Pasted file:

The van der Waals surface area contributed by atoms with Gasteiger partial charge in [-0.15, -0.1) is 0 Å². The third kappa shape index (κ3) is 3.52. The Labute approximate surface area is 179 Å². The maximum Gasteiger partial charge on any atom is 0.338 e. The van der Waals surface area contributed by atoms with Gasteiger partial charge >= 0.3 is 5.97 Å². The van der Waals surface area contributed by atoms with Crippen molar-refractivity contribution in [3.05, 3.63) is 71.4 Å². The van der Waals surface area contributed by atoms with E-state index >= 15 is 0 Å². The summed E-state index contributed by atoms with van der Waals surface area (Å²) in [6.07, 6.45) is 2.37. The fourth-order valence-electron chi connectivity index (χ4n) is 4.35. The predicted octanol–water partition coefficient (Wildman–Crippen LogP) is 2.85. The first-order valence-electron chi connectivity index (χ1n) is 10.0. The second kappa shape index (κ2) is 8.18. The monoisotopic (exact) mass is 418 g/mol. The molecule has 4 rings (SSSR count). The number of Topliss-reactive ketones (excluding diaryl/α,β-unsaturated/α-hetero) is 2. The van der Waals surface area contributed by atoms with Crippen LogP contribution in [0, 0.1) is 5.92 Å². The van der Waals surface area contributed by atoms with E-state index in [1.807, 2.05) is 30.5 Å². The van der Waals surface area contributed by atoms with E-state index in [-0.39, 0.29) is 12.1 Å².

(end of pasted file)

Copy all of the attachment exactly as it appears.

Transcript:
The van der Waals surface area contributed by atoms with Gasteiger partial charge in [-0.15, -0.1) is 0 Å². The third kappa shape index (κ3) is 3.52. The Labute approximate surface area is 179 Å². The maximum Gasteiger partial charge on any atom is 0.338 e. The van der Waals surface area contributed by atoms with Gasteiger partial charge >= 0.3 is 5.97 Å². The van der Waals surface area contributed by atoms with Crippen molar-refractivity contribution in [3.05, 3.63) is 71.4 Å². The van der Waals surface area contributed by atoms with E-state index >= 15 is 0 Å². The summed E-state index contributed by atoms with van der Waals surface area (Å²) in [6.07, 6.45) is 2.37. The fourth-order valence-electron chi connectivity index (χ4n) is 4.35. The predicted octanol–water partition coefficient (Wildman–Crippen LogP) is 2.85. The first-order valence-electron chi connectivity index (χ1n) is 10.0. The second kappa shape index (κ2) is 8.18. The monoisotopic (exact) mass is 418 g/mol. The molecule has 4 rings (SSSR count). The number of Topliss-reactive ketones (excluding diaryl/α,β-unsaturated/α-hetero) is 2. The van der Waals surface area contributed by atoms with Crippen LogP contribution in [0, 0.1) is 5.92 Å². The van der Waals surface area contributed by atoms with E-state index in [1.807, 2.05) is 30.5 Å². The van der Waals surface area contributed by atoms with E-state index in [-0.39, 0.29) is 12.1 Å².